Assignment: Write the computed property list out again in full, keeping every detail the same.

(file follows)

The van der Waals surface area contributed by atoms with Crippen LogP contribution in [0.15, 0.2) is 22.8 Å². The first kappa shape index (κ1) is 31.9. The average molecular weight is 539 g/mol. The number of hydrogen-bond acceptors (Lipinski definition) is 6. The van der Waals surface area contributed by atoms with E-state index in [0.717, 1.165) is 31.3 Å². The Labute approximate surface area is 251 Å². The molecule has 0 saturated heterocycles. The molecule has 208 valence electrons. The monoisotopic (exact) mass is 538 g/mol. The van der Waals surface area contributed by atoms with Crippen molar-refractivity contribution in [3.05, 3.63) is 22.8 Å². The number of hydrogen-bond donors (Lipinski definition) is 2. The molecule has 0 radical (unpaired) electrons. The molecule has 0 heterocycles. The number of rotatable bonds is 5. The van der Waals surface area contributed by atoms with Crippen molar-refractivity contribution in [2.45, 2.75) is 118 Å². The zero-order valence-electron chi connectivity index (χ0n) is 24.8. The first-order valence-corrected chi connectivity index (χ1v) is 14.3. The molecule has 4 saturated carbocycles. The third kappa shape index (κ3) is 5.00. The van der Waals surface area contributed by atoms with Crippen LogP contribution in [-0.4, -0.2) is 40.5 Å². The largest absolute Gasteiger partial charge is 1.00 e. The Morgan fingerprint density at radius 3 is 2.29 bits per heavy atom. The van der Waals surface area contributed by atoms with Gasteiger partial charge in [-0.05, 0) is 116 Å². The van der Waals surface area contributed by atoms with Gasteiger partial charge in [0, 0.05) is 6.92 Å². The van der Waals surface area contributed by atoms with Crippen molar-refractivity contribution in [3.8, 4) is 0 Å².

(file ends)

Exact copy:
The van der Waals surface area contributed by atoms with Crippen LogP contribution in [0.15, 0.2) is 22.8 Å². The first kappa shape index (κ1) is 31.9. The average molecular weight is 539 g/mol. The number of hydrogen-bond acceptors (Lipinski definition) is 6. The van der Waals surface area contributed by atoms with E-state index in [0.717, 1.165) is 31.3 Å². The Labute approximate surface area is 251 Å². The molecule has 0 saturated heterocycles. The molecule has 208 valence electrons. The monoisotopic (exact) mass is 538 g/mol. The van der Waals surface area contributed by atoms with Crippen molar-refractivity contribution in [3.05, 3.63) is 22.8 Å². The number of hydrogen-bond donors (Lipinski definition) is 2. The molecule has 0 radical (unpaired) electrons. The molecule has 0 heterocycles. The number of rotatable bonds is 5. The van der Waals surface area contributed by atoms with Crippen molar-refractivity contribution in [2.45, 2.75) is 118 Å². The zero-order valence-electron chi connectivity index (χ0n) is 24.8. The first-order valence-corrected chi connectivity index (χ1v) is 14.3. The molecule has 4 saturated carbocycles. The third kappa shape index (κ3) is 5.00. The van der Waals surface area contributed by atoms with Crippen LogP contribution in [-0.4, -0.2) is 40.5 Å². The largest absolute Gasteiger partial charge is 1.00 e. The Morgan fingerprint density at radius 3 is 2.29 bits per heavy atom. The van der Waals surface area contributed by atoms with Gasteiger partial charge in [-0.05, 0) is 116 Å². The van der Waals surface area contributed by atoms with Gasteiger partial charge in [0, 0.05) is 6.92 Å². The van der Waals surface area contributed by atoms with Crippen molar-refractivity contribution in [3.8, 4) is 0 Å².